PH, Southeast Asia ‘bright spot’ for tech investments, but …
BORACAY, Philippines—The Southeast Asian region and the Philippines in particular are emerging markets in the global startup industry that may be worthy of investments in the future, according to industry leaders and foreign investors during the 3rd Geeks on a Beach conference here on Friday.
Frontier Ventures managing partner Dmitry Alimov said investors like him were looking into startup companies in markets where they could see the biggest possible opportunity for growth.
“Southeast Asia is a region where we saw reasonable valuation and huge market potential,” Alimov told Geeks on a Beach participants, majority of whom were delegates from local startups.
Monk’s Hill Ventures managing director Kuo Yi Lim said Southeast Asia’s direction as an emerging market could not go anywhere but up because almost everything was relatively “low and unpenetrated.”
“Southeast Asia is really one bright spot across the global scene. We see exciting, interesting opportunities in the next five years,” he added.
But Lim said the region had yet to reach a certain “point of maturity” before investors could shell out money for local startups with trust and confidence.
“We just have not seen a critical mass of exit yet but we are not saying that it’s not going to happen. Companies across Southeast Asia haven’t reached the point of maturity where acquisitions will start happening,” he said.
Meanwhile, Golden Gate Ventures principal Justin Hall said they usually considered local startups that initiate to reach out to and engage with external markets and foreign investors outside their region.
“A lot of those who jumped into our radar fastest were seen outside the Philippines. If I see you actively engaging other markets even if you are not there yet, even if you are just testing your market, talking to people outside and actively engaging with investors, then that tells me, this person is taking beyond the Philippines,” he said.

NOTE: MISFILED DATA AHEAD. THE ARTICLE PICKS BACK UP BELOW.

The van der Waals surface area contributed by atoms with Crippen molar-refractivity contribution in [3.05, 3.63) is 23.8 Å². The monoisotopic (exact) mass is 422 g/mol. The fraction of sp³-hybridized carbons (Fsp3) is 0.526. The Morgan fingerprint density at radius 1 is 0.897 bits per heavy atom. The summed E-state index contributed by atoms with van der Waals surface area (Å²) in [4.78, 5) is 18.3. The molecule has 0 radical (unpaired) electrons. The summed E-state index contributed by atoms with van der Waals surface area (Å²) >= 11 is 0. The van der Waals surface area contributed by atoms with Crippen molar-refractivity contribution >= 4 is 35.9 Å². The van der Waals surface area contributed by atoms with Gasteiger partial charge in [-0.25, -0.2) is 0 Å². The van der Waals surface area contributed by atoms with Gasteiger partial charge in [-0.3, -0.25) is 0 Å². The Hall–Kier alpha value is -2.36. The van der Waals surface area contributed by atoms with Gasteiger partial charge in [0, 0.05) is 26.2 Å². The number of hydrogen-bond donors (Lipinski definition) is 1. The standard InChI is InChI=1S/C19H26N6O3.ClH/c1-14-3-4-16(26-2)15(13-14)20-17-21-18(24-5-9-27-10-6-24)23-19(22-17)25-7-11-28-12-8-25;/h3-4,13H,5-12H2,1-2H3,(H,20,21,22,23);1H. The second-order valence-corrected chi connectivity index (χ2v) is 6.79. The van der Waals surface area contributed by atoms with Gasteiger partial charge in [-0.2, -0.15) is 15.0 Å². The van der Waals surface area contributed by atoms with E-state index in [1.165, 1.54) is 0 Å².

Hall added that foreign investors like him had been looking for startups with “aggressiveness” and ambition to expand.
“We’d like to invest in very aggressive founders. If you are in Southeast Asia, you got to expand to other markets. There needs to be a rollout. That’s a trait that we are still trying to find in Southeast Asia,” he said.
On promises and rejections
Noting that investors wanted to understand the decision-making skills of companies, Lim said budding startups should be careful in setting targets and making promises to avoid leaving a bad impression.
“If an entrepreneur sets a target, if they hit that target, most likely we will believe everything that they say after that no matter what. But if you say that you are going to meet the target and you don’t hit it, we will be very much cautious when it comes to believing what you say,” Lim said.
But he said missed targets and other failures can be converted into something positive by proper communication.
“If you actually communicate why it happened and what you learned from it, that’s a plus, you build a credibility with us. It doesn’t mean that you have to win every single battle,” he added.
Lim also said startups should not be disheartened by investment rejections and failed negotiations as these were necessary in building long-term relationships.
“One rejection is not a rejection forever. It’s a fine balance between building a relationship and getting an outcome from the conversation,” he said.
Hall urged young tech entrepreneurs not to take rejections personally, saying investors themselves get rejected, too.
“Biggest advice is to not take these things personally. Maintain relationships and make something out of it. We know it sucks too so let’s just try to be friendly and work together,” he said. RC
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